The potential outcomes in any particular Medicare fraud investigation are entirely dependent upon the particular facts and circumstances involved. Once we learn more about your investigation, we can provide an assessment of what you can reasonably expect in terms of possible resolutions. Our past results for health care providers have included:
- Protecting clients against civil and criminal charges
- Avoiding civil and criminal liability in investigations involving all relevant federal agencies
- Dismissing federal indictments prior to trial
- Negotiating civil penalties that allow our clients to continue practicing and retain their Medicare eligibility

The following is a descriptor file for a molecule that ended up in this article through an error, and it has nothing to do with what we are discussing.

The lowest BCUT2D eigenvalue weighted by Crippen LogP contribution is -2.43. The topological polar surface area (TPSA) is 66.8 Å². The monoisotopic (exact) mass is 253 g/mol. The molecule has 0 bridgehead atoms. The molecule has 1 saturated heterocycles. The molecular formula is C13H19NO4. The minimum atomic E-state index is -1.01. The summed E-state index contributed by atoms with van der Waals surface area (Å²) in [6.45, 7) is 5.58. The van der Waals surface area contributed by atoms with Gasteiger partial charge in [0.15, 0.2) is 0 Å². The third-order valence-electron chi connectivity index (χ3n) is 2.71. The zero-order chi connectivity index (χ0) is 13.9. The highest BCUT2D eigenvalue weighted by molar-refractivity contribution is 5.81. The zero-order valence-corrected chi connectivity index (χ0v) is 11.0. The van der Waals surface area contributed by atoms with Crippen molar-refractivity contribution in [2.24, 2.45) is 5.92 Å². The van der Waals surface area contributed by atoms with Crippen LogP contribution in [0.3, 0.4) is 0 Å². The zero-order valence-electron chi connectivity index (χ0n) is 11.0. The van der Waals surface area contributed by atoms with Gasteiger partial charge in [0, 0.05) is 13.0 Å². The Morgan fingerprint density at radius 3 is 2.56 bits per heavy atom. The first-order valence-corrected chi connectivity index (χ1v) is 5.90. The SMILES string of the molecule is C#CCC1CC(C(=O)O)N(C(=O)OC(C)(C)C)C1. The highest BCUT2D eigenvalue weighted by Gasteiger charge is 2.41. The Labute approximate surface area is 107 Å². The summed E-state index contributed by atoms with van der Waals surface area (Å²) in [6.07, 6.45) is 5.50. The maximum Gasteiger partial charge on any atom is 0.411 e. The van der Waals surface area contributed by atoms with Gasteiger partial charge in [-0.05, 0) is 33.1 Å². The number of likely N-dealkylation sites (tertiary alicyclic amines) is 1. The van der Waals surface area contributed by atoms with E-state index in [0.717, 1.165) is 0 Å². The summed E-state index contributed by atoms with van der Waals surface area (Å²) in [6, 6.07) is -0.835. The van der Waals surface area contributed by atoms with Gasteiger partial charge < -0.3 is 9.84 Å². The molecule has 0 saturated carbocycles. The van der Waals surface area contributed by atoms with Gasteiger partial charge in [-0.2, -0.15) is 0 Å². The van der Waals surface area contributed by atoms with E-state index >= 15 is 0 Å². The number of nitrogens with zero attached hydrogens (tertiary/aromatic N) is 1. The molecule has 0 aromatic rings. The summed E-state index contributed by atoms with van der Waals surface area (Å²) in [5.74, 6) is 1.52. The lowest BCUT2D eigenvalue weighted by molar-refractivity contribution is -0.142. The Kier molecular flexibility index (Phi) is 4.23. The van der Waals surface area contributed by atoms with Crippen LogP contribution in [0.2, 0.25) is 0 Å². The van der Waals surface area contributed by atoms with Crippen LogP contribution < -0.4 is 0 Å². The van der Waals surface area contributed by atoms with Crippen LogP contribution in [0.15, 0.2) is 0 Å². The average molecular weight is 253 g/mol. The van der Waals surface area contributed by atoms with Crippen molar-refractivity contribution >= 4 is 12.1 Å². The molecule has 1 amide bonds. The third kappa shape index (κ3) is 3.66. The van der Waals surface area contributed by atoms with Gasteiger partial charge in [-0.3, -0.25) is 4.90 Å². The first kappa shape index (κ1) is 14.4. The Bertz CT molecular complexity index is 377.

- Reducing felony charges to misdemeanors
- Avoiding federal imprisonment
Oberheiden, P.C. | Health Care Providers’ Choice for Medicare Fraud Defense Representation
To speak with a member of our federal defense team about your Medicare fraud investigation in Oregon, contact us now to arrange a free and confidential initial consultation. You can reach us by phone 24/7 at 888-519-4897, or tell us how we can contact you and we will be in touch as soon as possible.